Whilst in many countries we foolishly believe that a single line down the centre of the road marks two lanes, in India I soon learned there are actually four/five lanes running in whichever direction pleases that current swarm. For many, the right indicator remains on, reserving the right for the driver to impulsively overtake at will and/or remain on the wrong side of the road.
Most of the time, you won't hail the tuk tuk, they'll hail you. However, on the rare occasions this doesn't happen, all you'll have to do is faintly wave a hand and one will manifest and whisk you away. Before you get going though, it's best to agree on a rate.
When it comes to fare meter vs fixed rate, it's a no-brainer. Fare meter is by far cheaper. However, it's next to impossible to get your driver to use the meter because he knows he can get a higher fare from visitors. I'm OK with this to a reasonable extent, but when opportunistic drivers look to triple a rate you just paid for the same journey whilst telling you the meter is "broken" it's time to politely remind him that he is full of shit.
We accidentally got the opportunity to compare fixed rate vs fare meter in Kochi when we agreed a fixed rate of 250Rs for a ride to the train station, but the driver forgetfully left his meter on. What we discovered was that locals would have paid around 130Rs for the same trip, but we'd agreed the price before hand so coughed up the not-so-discreet "tourist tax" again.
Whilst pointing out the inconvenience of being over-charged 120Rs for a trip, it's important to remember that the difference adds up to about US$2, so it's not really worth worrying about. However, if you're looking to keep things fair, you'll often find "Auto Booths" will help, where a man dishes out the correct rate for set distances. Another money saving tip, if you're not in a hurry, involves taking a driver up on his offer to go via a shop if he knocks down the price. They usually get commission by way of petrol for bringing in tourists to select stores and you're not obligated to by anything.
To someone from a country where horns are used mostly as a display of aggression, the roads in Sri Lanka and India seemed to be experiencing some significant anger management issues. This really isn't the case. Here people beep to say "hello", "kindly move" or even "this song on the radio is off the hook!". After a month of examination, I've come up with the following translations:
One short beep: Hello / Here I Am / I'm overtaking / I see you're thinking about pulling out. You probably shouldn't because I'm not stopping.
Two short beeps: Can I offer you a ride? / You're in the way and might not know it.
Two long beeps: I'm annoyed / You drive like an idiot / Please go and fuck yourself.
Many short beeps: Hello my very good friend, it is most excellent to be seeing you / This place, song, person or thing is maximum exciting.
After market accessories are big in the tuk tuk world, as owners craft their noble steeds to fit one of several editions. This has absolutely zero affect on how fast you'll get to your destination, but it sure is entertaining.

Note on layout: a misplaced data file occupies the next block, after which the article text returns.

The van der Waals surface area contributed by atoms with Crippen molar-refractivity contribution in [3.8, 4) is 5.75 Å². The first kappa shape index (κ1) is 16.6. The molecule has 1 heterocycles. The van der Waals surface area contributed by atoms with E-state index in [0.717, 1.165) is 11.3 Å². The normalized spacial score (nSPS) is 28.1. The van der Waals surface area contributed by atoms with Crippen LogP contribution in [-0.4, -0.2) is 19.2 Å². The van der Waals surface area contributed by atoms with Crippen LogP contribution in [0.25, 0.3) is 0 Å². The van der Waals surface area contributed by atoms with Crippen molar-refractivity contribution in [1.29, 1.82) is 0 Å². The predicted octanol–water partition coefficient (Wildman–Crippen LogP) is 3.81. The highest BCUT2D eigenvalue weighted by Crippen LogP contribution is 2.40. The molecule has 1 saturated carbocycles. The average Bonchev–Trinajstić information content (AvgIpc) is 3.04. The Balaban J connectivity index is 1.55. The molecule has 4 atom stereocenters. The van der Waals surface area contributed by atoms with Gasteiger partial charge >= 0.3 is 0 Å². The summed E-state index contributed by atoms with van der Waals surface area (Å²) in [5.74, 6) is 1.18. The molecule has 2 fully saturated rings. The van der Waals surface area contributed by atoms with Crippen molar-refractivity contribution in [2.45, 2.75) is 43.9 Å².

The Off-Road 4x4 Edition: Complete with shovel, roof rack and chunky tires, these rigs look a little overdressed for the tarmac, even if there are a few pot holes and speed bumps to tackle.
The Fast and the Furious Edition: Riddled with neon lights and speakers that shake the fillings out of your teeth, these also feature stickers of pure fiction which say things like "turbo" and "luxury".
The Bob Marley Edition: Found around the coastal regions, the reggae edition is red, yellow and green from top to bottom with stickers of the great man himself and interestingly spelt quotes from his songs.
The Old-school India Edition: This corker comes with centre pieces that'd look at home on the ceiling of a Victorian ballroom and more tassels than you can shake a stick at.
After witnessing the sheer absurdity of these rotund, frantic vehicles, I had to take one for a spin. Elle looked a little nervous as I asked but, without hesitation, our driver agreed to letting me pilot one home.
For anyone familiar with riding a motorbike it is, unsurprisingly, very similar. There are three gears which are all found by twisting the left handle, with the clutch lever in the same spot. There is only one brake, which is on the right foot and headlights and windscreen wipers are often decorative, as it's not uncommon for neither work.
My first real observation was that the turning circle is tiny. "Left here", our brave enabler shouted as we approached a hair pin. I went to swing out to give a decent angle for the turn, but he laughed and just thrust the handle bars left and, sure enough, round we went with room to spare. "Well shit, that was easy" I chuckled with a new and entirely unfounded sense of invincibility. It was time to add some velocity to the scenario.
All else that was really required of me was to apply the horn liberally and swerve around vehicles that made it onto my side of the road...simple.
The comical meets the useful in the world of the tuk tuk, where roads become a malleable mass of metal and rubber, which ebbs and flows almost defying the laws of space and time as your driver finds non-existent gaps to thread through.
And if you're a nervous passenger? Well it's time to knock back that cocktail of Valium and diazepam before you jump aboard as you're not going to want to be compos mentis for this. Just throw your life into the hands of whatever gods/deities are sprinkled across the dash board and soon you'll start enjoying yourself.